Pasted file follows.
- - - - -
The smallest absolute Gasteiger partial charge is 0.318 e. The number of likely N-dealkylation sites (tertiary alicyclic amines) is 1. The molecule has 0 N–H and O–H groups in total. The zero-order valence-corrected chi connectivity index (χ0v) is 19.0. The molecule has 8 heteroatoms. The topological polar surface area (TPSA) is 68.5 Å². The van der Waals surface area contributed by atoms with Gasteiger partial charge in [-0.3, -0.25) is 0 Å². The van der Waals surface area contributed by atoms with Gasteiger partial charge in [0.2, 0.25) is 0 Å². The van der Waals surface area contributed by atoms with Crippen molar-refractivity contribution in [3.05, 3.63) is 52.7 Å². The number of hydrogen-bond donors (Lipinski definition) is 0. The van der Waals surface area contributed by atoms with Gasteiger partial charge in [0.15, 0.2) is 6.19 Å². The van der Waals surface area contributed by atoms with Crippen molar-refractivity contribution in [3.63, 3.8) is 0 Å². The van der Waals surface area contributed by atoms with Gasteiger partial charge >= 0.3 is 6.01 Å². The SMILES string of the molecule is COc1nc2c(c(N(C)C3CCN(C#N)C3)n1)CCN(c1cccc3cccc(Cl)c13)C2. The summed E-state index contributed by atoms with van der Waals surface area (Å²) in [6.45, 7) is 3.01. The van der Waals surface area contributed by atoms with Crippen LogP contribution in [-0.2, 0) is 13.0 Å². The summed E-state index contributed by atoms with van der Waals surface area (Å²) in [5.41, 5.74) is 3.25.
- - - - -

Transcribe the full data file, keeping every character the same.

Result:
The smallest absolute Gasteiger partial charge is 0.318 e. The number of likely N-dealkylation sites (tertiary alicyclic amines) is 1. The molecule has 0 N–H and O–H groups in total. The zero-order valence-corrected chi connectivity index (χ0v) is 19.0. The molecule has 8 heteroatoms. The topological polar surface area (TPSA) is 68.5 Å². The van der Waals surface area contributed by atoms with Gasteiger partial charge in [-0.3, -0.25) is 0 Å². The van der Waals surface area contributed by atoms with Gasteiger partial charge in [0.2, 0.25) is 0 Å². The van der Waals surface area contributed by atoms with Crippen molar-refractivity contribution in [3.05, 3.63) is 52.7 Å². The number of hydrogen-bond donors (Lipinski definition) is 0. The van der Waals surface area contributed by atoms with Gasteiger partial charge in [0.15, 0.2) is 6.19 Å². The van der Waals surface area contributed by atoms with Crippen molar-refractivity contribution in [3.63, 3.8) is 0 Å². The van der Waals surface area contributed by atoms with Gasteiger partial charge >= 0.3 is 6.01 Å². The SMILES string of the molecule is COc1nc2c(c(N(C)C3CCN(C#N)C3)n1)CCN(c1cccc3cccc(Cl)c13)C2. The summed E-state index contributed by atoms with van der Waals surface area (Å²) in [6.45, 7) is 3.01. The van der Waals surface area contributed by atoms with Crippen LogP contribution in [-0.2, 0) is 13.0 Å². The summed E-state index contributed by atoms with van der Waals surface area (Å²) in [5.41, 5.74) is 3.25.